Midnight calm envelops the public market in Balintawak district in the outskirts of the Philippine capital Manila. The heaps of fruits and vegetables on display conceal a crisis brought about by climate change – less than half of the usual produce are arriving and those that do are rotting sooner.
Like any other market, it is supposed to be busy. But even as the country’s economy tries to recover from the coronavirus pandemic, the nights in Balintawak have gone quieter compared to before.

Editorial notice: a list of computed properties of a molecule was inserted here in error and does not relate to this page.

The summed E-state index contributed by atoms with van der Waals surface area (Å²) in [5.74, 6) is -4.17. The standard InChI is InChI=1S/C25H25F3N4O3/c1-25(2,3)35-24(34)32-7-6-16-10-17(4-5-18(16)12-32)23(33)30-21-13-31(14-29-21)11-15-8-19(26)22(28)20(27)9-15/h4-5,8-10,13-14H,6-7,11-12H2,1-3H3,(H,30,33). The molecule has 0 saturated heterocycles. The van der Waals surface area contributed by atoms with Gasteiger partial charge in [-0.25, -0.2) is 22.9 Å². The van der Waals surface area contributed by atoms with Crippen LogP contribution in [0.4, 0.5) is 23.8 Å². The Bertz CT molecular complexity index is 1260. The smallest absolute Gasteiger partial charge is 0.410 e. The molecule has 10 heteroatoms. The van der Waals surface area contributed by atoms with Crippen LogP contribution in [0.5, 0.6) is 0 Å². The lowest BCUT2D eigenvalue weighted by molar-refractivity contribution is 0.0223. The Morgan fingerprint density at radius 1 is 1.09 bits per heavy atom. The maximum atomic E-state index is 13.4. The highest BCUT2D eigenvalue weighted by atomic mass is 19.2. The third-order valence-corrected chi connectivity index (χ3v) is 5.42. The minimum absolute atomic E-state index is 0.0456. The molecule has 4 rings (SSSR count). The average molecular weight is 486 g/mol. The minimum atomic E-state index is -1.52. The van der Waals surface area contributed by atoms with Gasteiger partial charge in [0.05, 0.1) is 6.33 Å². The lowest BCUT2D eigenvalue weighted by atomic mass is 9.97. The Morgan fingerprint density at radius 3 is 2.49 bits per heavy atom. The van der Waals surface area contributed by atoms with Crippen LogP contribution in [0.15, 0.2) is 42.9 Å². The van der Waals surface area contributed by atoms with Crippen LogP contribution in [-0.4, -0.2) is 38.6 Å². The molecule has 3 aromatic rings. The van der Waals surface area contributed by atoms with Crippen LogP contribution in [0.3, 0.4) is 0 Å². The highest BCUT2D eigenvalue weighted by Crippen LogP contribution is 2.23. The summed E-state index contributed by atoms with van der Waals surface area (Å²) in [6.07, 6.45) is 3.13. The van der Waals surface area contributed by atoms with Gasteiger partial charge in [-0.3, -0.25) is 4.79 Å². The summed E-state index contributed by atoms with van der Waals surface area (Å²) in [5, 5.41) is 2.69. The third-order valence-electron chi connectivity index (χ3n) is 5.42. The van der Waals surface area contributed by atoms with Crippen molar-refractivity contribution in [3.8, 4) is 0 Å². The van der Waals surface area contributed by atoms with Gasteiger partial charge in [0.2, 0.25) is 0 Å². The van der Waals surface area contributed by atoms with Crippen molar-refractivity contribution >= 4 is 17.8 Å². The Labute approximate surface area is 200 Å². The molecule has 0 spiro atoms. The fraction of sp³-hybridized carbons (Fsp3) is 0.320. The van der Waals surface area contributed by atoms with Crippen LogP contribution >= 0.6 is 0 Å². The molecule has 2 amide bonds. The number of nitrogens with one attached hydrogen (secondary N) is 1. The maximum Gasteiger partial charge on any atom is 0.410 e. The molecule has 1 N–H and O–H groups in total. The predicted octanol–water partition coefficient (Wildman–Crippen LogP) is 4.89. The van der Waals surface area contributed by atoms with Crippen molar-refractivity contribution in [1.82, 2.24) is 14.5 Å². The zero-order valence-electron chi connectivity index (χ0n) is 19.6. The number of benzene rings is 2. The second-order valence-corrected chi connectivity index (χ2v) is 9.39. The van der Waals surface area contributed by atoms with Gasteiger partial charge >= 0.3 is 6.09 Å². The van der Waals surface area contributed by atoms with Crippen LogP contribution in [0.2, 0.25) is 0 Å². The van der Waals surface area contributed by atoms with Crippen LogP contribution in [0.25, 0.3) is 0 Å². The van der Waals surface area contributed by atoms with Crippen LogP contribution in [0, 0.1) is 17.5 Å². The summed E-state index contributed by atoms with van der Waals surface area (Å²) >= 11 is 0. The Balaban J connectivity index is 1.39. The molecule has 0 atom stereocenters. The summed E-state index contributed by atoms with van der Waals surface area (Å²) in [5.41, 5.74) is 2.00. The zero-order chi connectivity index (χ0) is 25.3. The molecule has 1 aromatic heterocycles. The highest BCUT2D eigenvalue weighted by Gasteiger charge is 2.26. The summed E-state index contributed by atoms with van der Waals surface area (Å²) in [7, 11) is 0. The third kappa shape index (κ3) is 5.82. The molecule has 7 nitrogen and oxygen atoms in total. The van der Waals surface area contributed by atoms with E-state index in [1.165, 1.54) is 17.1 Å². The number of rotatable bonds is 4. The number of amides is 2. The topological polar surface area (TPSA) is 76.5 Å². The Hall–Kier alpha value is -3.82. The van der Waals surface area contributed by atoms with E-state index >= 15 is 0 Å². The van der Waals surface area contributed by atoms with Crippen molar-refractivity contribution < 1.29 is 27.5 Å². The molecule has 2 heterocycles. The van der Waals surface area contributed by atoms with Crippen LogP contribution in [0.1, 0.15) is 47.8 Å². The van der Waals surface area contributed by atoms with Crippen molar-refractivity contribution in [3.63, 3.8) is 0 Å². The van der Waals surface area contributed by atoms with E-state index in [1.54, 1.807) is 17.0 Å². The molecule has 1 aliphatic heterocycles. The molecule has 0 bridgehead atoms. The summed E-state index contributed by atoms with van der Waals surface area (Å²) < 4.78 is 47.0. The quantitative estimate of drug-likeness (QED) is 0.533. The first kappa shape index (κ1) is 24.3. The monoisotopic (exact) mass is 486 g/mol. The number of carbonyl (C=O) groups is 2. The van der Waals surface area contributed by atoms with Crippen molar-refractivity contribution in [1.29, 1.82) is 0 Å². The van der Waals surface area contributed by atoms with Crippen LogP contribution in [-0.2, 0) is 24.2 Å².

Cathy Leonardo has been selling vegetables in the market since she was eight years old. Almost three decades have passed, and she’s still here, buried 14 hours daily behind stacks of her summer bestsellers — moringa flowers and leaves, bilimbi fruits, and birch flowers.
This week’s supply of vegetables is sourced from the province of Batangas, south of Manila. Cathy expects that other varieties will arrive soon.
“I can’t wait to sell all this,” she says, pointing to the stack of moringa flowers. “It’s been raining the past weeks, so the supply is short, and they’re already turning black.”